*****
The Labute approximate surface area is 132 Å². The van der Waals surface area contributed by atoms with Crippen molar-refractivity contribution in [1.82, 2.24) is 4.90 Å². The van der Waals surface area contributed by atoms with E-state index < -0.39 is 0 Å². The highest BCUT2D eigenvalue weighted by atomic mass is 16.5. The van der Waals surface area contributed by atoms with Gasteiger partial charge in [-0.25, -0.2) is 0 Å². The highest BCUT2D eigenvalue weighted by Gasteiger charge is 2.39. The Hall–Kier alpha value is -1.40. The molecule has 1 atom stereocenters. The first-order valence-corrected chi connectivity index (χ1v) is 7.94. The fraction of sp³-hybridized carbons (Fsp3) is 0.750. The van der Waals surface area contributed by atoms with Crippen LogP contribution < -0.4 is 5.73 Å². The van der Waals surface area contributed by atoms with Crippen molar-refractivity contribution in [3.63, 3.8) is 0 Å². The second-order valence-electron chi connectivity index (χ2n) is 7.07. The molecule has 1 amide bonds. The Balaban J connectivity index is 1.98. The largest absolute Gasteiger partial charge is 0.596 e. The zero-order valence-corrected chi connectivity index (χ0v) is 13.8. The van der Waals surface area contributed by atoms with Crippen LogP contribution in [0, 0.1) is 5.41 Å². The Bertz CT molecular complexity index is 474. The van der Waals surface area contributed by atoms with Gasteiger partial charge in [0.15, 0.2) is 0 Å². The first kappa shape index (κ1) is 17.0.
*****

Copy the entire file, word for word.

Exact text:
The Labute approximate surface area is 132 Å². The van der Waals surface area contributed by atoms with Crippen molar-refractivity contribution in [1.82, 2.24) is 4.90 Å². The van der Waals surface area contributed by atoms with E-state index < -0.39 is 0 Å². The highest BCUT2D eigenvalue weighted by atomic mass is 16.5. The van der Waals surface area contributed by atoms with Gasteiger partial charge in [-0.25, -0.2) is 0 Å². The highest BCUT2D eigenvalue weighted by Gasteiger charge is 2.39. The Hall–Kier alpha value is -1.40. The molecule has 1 atom stereocenters. The first-order valence-corrected chi connectivity index (χ1v) is 7.94. The fraction of sp³-hybridized carbons (Fsp3) is 0.750. The van der Waals surface area contributed by atoms with Crippen LogP contribution < -0.4 is 5.73 Å². The van der Waals surface area contributed by atoms with Crippen molar-refractivity contribution in [3.63, 3.8) is 0 Å². The second-order valence-electron chi connectivity index (χ2n) is 7.07. The molecule has 1 amide bonds. The Balaban J connectivity index is 1.98. The largest absolute Gasteiger partial charge is 0.596 e. The zero-order valence-corrected chi connectivity index (χ0v) is 13.8. The van der Waals surface area contributed by atoms with Crippen LogP contribution in [0, 0.1) is 5.41 Å². The Bertz CT molecular complexity index is 474. The van der Waals surface area contributed by atoms with Gasteiger partial charge in [0.15, 0.2) is 0 Å². The first kappa shape index (κ1) is 17.0.